After an initial degree of hesitancy, China’s state media has come out strongly in favor of Russia regarding the downing of Malaysian Airlines Flight MH17.
A number of editorials in Chinese state media in recent days have strongly condemned the Western response to the downing of MH17. The nationalistic Global Times, for instance, featured an editorial on Monday that ostensibly called for full disclosure from Russia, as well as an extensive and fair investigation led by either the United Nations or the International Civil Aviation Organization. Much of the editorial, however, was a scathing critique of Western efforts to implicate Russia in the attack.
”The West has fingered Russia as the main suspect in the tragedy. Under such circumstances, any hesitation on Russia’s part will provoke more blame from the West,” the Global Times editorial said. “If there is no result to the investigation, Russia will, by default, be named the perpetrator. Therefore, letting the facts of the case speak suits Russia’s interests.”
The Global Times’ editors continued:
“The Western rush to judge Russia is not based on evidence or logic. Russia had no motive to bring down MH17; doing so would only narrow its political and moral space to operate in the Ukrainian crisis. The tragedy has no political benefit for Ukrainian rebel forces, either.
“Russia has been back-footed, forced into a passive stance by Western reaction. It is yet another example of the power of Western opinion as a political tool.”
More generally, the GT editorial board opined: “The West has successfully put itself in a position to dictate ‘political correctness’ in international discourse. Those unwilling to work with Western interests will often find themselves in a tough position.”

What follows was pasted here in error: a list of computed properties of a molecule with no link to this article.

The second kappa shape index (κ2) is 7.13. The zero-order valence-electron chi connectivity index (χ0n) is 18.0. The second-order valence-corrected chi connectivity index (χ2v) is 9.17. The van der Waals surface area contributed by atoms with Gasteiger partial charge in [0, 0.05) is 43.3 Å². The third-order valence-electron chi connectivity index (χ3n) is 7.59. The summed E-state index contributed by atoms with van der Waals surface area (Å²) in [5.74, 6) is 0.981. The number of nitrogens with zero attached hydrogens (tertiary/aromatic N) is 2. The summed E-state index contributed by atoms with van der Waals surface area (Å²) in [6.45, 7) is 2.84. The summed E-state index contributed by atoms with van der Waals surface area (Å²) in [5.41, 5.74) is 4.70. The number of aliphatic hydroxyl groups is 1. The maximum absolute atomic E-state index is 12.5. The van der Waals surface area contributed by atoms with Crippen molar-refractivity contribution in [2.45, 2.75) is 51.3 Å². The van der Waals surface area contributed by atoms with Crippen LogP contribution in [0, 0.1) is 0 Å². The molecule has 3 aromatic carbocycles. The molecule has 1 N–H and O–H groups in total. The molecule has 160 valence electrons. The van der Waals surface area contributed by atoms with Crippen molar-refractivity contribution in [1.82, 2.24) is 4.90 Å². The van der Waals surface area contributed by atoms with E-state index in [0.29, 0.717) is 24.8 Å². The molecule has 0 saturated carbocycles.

An earlier Global Times editorial, which was published on its English-language website on Saturday, offered a more subtle defense of Russia. Similar to the position taken by Russian President Vladimir Putin, the GT’s Saturday editorial said that the ongoing fighting in Ukraine had caused the attack, indirectly implicating the Ukrainian government.
“The real culprit to blame, in fact, is the chaotic situation in Ukraine following the Crimea crisis. What Putin has said, that the tragedy would not have happened had there been peace in Ukraine, does make some sense,” the GT editorial stated.
While the GT editorials seemed to go the furthest in condemning the West and supporting Russia, other Chinese media outlets have also leaned heavily toward Russia. The day after the attack, for instance, an opinion piece in Xinhua News called the Western response “rash.” It added: “The one-sided accusation [from the West] is not surprising in light of their long-time stance on the crisis in eastern Ukraine, and their attitude towards Russia’s absorption of Crimea in March.” This is broadly consistent with the editorial stances taken by most mainstream Chinese publications.
The Chinese state media’s position on MH17 has therefore been consistent with its reaction to most of the events that have unfolded in the Ukraine over the last six months or so. Namely, China’s state media began analyzing the crisis with caution, before becoming increasingly anti-Western and pro-Russian.